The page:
Facing the Reality Of Security Backdoor Attacks
Hackers, ransomware pirates, and just about every type of cybercriminal loves a backdoor. Why? A backdoor lets them enter your computing environment, network, servers, routers, PCs, phones, tablets, cameras, security monitoring systems, or any other device that has a CPU, without you knowing. So why don’t we just close the backdoors? The short and sad answer is that we do not know about them.
Security backdoors exist at the hardware level, the software level, inside applications, and the big winner for backdoors is Internet of Things (IoT) devices designed and sold for ease of access a.k.a. easy to get around those pesky security rules. If you have a Cloud connected camera, thermostat, monitoring device, DVR, or other easy to setup and easy to view or manage thing, you have a backdoor. If you have an unsupported operating system, unpatched BIOS, drivers that are three years old, or one of a thousand other maintenance issues, you have a backdoor. Now what?
The reality is that your network will likely always have some sort of backdoor because you cannot inspect every device down to the microchip level. There are plenty of news stories showing extra chips being added to many devices on manufacturing lines, just search spy microchip to understand the scale of this hardware level security backdoor threat. This means awareness, implementation and operating standards, as well as polices that enforce secure end user practices are your best weapons against security backdoors.
Awareness of security backdoors comes from implanting your own network scanning and monitoring devices, applications, tools, and procedures. Moreover, deploying good antivirus, end point auditing, and proper network design including segmentation, multiple firewalls, and quarantine zones can help you learn about and automatically isolate or disable backdoors. Awareness also comes from your third-party auditors, your trusted penetration testing partners, and regular training to keep your IT staff up to date on backdoor trends and mitigation strategies.
Implementing operating standards means that every firewall, router, server category, end pint, access point, everything that touches your network is configured and patched appropriately for the device type. The goal here is to eliminate missed patches, close unused network ports, and provide a known baseline for all of the attack points you are responsible for. Operating standards also supports IT employee transitions, expanding or reducing staff counts, and serves as one of the KPIs in your third party outsource or management contract. If you know, monitor, and measure your own standards enforcing them is substantially easier.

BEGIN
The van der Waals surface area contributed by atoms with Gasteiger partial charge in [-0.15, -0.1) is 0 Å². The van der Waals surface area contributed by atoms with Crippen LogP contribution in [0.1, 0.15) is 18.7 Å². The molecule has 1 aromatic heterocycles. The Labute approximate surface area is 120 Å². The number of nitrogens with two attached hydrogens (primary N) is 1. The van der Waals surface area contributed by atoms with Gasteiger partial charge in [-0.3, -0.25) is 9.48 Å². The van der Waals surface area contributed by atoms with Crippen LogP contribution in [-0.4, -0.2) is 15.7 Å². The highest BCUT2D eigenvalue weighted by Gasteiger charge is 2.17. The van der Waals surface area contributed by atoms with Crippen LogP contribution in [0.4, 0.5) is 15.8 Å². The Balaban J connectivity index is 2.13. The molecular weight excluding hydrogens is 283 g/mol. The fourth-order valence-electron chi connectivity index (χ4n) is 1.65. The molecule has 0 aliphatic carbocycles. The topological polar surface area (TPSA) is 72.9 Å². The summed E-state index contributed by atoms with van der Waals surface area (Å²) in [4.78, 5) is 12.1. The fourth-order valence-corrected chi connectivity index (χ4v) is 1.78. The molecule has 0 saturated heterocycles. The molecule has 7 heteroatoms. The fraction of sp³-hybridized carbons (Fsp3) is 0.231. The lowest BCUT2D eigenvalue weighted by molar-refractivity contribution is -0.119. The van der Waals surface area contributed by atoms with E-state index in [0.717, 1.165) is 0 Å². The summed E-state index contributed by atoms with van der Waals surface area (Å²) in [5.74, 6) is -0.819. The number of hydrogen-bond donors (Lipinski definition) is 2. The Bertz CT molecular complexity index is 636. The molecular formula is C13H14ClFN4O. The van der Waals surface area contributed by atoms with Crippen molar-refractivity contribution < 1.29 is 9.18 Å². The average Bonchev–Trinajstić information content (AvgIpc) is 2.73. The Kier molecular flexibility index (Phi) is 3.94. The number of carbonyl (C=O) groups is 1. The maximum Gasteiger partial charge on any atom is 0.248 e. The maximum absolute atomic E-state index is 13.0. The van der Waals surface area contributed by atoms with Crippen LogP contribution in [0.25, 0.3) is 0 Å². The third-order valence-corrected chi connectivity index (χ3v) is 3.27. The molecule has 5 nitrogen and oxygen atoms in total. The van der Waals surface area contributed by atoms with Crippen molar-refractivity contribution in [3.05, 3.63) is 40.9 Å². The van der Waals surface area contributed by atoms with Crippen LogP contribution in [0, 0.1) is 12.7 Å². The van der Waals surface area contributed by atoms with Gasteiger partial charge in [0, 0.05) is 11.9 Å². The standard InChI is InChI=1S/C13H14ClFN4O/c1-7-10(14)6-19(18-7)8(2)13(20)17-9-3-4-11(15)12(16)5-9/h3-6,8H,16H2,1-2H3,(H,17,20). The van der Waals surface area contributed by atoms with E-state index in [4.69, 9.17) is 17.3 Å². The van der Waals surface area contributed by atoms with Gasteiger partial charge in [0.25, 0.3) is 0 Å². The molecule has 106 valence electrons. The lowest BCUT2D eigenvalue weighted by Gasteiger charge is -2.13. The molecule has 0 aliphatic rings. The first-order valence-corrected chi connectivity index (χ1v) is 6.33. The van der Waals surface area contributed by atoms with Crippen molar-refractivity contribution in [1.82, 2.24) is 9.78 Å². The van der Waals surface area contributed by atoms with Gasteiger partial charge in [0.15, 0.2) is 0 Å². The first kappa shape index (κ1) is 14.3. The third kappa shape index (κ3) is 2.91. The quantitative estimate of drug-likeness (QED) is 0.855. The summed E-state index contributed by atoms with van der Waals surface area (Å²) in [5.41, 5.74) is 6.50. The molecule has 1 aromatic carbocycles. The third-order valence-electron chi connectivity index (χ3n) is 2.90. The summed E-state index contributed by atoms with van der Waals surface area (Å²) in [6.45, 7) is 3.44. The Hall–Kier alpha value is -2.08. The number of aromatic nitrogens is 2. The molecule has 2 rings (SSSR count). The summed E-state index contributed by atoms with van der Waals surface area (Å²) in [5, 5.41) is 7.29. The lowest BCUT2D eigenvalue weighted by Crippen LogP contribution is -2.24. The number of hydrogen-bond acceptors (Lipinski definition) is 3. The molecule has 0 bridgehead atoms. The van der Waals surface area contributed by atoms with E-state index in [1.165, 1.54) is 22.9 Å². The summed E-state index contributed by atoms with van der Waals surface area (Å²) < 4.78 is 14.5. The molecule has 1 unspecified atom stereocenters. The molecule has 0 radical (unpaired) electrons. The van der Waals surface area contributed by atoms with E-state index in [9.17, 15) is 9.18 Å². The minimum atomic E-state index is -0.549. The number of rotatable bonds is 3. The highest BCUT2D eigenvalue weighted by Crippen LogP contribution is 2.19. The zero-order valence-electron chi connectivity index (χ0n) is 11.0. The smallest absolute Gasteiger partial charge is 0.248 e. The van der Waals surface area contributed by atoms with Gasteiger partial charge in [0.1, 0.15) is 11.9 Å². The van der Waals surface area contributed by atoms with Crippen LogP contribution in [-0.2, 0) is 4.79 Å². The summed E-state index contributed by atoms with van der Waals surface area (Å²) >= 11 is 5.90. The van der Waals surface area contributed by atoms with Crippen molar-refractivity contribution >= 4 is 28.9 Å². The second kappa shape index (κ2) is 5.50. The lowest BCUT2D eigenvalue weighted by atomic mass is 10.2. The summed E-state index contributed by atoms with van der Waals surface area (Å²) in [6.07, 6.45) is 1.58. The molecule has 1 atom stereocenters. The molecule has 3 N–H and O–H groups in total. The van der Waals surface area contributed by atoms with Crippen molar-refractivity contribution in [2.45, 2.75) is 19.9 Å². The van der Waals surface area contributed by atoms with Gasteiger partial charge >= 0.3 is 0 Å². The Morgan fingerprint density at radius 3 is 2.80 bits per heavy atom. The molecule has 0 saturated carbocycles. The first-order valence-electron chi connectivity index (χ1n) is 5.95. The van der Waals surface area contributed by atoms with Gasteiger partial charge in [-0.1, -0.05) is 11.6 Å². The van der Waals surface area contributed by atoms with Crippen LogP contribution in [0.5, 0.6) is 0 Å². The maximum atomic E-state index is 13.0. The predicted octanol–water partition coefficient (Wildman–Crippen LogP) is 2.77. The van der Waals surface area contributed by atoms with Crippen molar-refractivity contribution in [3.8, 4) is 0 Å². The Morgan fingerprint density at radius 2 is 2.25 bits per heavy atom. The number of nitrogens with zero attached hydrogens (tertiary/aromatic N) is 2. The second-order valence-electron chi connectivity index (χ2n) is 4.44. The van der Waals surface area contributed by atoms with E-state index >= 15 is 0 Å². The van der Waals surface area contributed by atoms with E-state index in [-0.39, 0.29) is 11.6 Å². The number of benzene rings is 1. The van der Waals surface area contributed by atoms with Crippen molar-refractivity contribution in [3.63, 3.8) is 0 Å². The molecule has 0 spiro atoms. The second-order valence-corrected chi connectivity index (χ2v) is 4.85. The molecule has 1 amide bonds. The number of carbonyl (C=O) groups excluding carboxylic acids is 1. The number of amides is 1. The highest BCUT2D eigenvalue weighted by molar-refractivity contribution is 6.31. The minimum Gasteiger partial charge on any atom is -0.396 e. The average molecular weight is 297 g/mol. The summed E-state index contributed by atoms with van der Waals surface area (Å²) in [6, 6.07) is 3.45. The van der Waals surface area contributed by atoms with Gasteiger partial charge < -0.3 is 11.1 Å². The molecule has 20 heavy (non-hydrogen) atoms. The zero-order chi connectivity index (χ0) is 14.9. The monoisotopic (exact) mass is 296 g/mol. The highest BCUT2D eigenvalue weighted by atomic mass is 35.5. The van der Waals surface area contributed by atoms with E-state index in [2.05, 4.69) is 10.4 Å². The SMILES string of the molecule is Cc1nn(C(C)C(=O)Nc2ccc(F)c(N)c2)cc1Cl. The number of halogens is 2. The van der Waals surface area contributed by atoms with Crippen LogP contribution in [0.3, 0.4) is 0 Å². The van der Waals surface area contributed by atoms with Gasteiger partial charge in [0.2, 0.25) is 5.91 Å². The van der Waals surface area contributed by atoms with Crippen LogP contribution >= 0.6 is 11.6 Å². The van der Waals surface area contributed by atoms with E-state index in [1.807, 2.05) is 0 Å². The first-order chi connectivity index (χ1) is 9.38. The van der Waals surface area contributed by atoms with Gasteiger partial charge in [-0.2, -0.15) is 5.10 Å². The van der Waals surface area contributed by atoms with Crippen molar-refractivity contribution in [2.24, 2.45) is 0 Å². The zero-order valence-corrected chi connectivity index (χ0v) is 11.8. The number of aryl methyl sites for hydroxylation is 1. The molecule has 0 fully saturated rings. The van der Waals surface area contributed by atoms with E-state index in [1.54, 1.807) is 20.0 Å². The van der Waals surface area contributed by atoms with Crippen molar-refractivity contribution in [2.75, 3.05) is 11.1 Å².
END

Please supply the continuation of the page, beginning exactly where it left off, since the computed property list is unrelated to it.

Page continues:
Lastly, you need polices. Policies for end point users, such as complex passwords that must be changed every sixty days, or the use of multi-factor authentication mechanisms. Polices that prohibit adding anything to the network without prior IT approval. For example, how many smart speakers are on your network today? Is it okay that they are on the guest network? How can you be sure they only connect to the guest network? Being honest, a policy may not prevent someone from doing something stupid, but it will provide an enforcement mechanism for you to stop the stupidity.
The idea that security backdoors will exists does not mean you should give up. Rather knowing they will exist provides the support for tools, skills, and knowledge to find and close them. This truth means closing the doors requires a budget line to support those resources. While policies, and operating standards are free to create, neither matter if you do not have the IT staff, third party partners, and other tools to enforce them. Thus, like everything IT and everything security, nothing is free. However, the cost of one backdoor on the CEO’s laptop, or the air conditioning system in your data center, or your primary firewall, can easily exceed your cyber-insurance policy payout and cause you to become the next viral stop doing business meme.
If you’re looking for IT solutions or help with your security, contact iT1 today to learn more about our Security Risk Assessment.
Dr. Mike Lewis serves as Chief Information Officer, EVP of Informatics, Security & Technology for Trillium Health Resources, a managed-care organization serving more than 350,000 members in North Carolina. He earned his Doctor of Management degree from George Fox University and is a former MBA adjunct professor at Maryhurst University. Mike has worked in the IT field for more than 25 years with stints at IBM, Merisel, and Dell.
<< Back to Resources